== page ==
• Improved by trades and boasting one of the most impressive starting lineups in the league, the Cardinals are hungry for a pennant. Yet the bench is weak, their pitching can hardly equal the Dodgers or Braves, and the Redlegs have more power. It may be a long, tough climb from fourth place first

  • It's seven years now since the youthful Philadelphia "Whiz Kids" stole the National League pennant. They have grown old in the interval, and none too gracefully at that. A slowly dwindling band of truly topflight players has heretofore saved the club from utter disgrace, but who knows if they can do it again

  • The Giants looked better toward the end of 1956, moving from the cellar to sixth in the last five weeks of the season. Then the armed forces took regulars Jackie Brandt and Bill White, and regular Catcher Bill Sarni had a heart attack during spring training. Yet despite all the team still shows plenty of spirit

  • Last year the Pirates spent nine glorious and dizzy days atop the National League. This, however, was in June, and at season's end they were seventh. They may not spend even one day in first place in '57, but the Pirates are a young ball club on the way up and they aren't going to finish seventh either

  • After 10 years of bitter frustration in the depths of the second division, Owner Phil Wrigley swept the club clean during the winter and reorganized from front office down. Despite this broom treatment of last year's cellar team, the Cubs' tenure in the bleak second division is assured for another year

Sport In Art
Fame Is For Winners
Figuring It Out
Fisherman's Calendar
19th Hole: The Readers Take Over
Pat On The Back



This is an article from the April 15, 1957 issue Original Layout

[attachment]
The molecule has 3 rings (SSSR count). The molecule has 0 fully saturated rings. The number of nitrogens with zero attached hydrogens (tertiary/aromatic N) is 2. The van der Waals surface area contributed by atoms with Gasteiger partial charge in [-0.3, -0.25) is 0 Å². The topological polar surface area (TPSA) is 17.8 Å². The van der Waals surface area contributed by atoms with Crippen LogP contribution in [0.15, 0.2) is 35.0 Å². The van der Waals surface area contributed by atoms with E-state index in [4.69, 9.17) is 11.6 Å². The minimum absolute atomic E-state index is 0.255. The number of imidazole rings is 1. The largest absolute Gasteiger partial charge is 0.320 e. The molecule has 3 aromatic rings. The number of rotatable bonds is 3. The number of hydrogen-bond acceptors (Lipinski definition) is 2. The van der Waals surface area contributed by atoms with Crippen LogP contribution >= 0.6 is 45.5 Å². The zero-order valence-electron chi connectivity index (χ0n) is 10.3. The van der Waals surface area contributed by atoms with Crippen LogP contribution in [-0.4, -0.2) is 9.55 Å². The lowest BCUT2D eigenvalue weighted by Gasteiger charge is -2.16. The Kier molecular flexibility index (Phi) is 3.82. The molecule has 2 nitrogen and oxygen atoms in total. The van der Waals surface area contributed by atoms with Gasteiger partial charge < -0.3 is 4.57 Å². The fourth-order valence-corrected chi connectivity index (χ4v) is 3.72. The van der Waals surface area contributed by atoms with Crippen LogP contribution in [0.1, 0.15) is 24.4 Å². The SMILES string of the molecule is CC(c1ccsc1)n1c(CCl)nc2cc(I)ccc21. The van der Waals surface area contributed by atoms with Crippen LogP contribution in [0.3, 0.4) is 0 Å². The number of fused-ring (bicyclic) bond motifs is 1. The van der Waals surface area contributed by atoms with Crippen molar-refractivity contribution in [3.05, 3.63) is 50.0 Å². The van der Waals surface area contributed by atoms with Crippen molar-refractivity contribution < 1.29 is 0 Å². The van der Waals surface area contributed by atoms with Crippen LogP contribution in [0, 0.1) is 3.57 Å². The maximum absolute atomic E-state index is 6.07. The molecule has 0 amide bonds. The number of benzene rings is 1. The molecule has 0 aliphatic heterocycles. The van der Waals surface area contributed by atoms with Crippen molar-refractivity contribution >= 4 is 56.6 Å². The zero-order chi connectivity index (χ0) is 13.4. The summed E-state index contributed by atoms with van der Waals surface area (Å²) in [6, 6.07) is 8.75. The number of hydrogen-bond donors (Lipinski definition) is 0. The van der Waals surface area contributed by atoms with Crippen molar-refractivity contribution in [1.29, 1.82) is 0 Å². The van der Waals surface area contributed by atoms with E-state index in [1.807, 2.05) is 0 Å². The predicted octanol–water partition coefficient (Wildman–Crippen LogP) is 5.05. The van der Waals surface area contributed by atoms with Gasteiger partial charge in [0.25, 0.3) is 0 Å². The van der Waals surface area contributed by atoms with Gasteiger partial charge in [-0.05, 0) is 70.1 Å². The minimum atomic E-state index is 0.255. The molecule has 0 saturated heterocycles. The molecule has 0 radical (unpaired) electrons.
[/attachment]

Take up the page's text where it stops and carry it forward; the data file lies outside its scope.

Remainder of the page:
Peter Collins, Britain, 275-m. Siracusa (Sicily) Grand Prix, in 2:40:11.9, with 102 mph average, in Ferrari.
Phil Hill, Santa Monica, Calif., 25-lap feature, with 74.4 mph average, in Ferrari, Palm Springs, Calif. Runner-up: Carroll Shelby, in Maserati.

Arthur Rubin, Brooklyn, over Abe Rosen, New York, 50-34, for U.S. open 3-cushion title, New York.

Lou Campi, Dumont, N.J., and Lindi Faragalli, Paterson, N.J., natl. men's doubles title, with 9,965, Houston.


Willi Besmanoff, 10-round decision over Bob Baker, heavyweights, New York.
Crowe Peele, 9-round TKO over Joey Rowan, heavyweights, New Orleans.
Orlando Zulueta, 10-round split decision over Joey Lopes, lightweights, Washington, D.C.
Kenny Lane, 4-round TKO over Danny Davis, lightweights, Muskegon, Mich.
Gene Butler, 7-round TKO over Frankie Ryff, lightweights, Providence, R.I.
Hogan (Kid) Bassey, 15-round decision over Percy Lewis, featherweights, Nottingham, England.

Marlene Bauer Hagge, Del Ray Beach, Fla., Babe Zaharias Open, with 222 for 54 holes, Beaumont.

Argentina, over Brazil, 3-0, for S. American championship, Lima, Peru.

Stephen Vehslage, Haverford School, over David Mason, Pittsburgh, 15-2, 15-11, 15-7, U.S. jr. title, Pittsburgh.


Zoltan Berczik, Hungary, over Ichiro Ogimura, Japan, 21-10, 21-16, 20-22, 21-19, English Open men's singles title, London.
Fujie Eguchi, Japan, over Ann Haydon, England, 11-21, 21-18, 21-13, 21-19, English Open women's singles title, London.


Vic Seixas, Philadelphia, over Armando Vieira, Brazil, 4-6, 6-3, 6-0, 6-4, Caribbean men's singles, Kingston, Jamaica.
Pancho Gonzales, over Ken Rosewall, 4 matches, to one. Gonzales leads World Pro Tour, 32-14.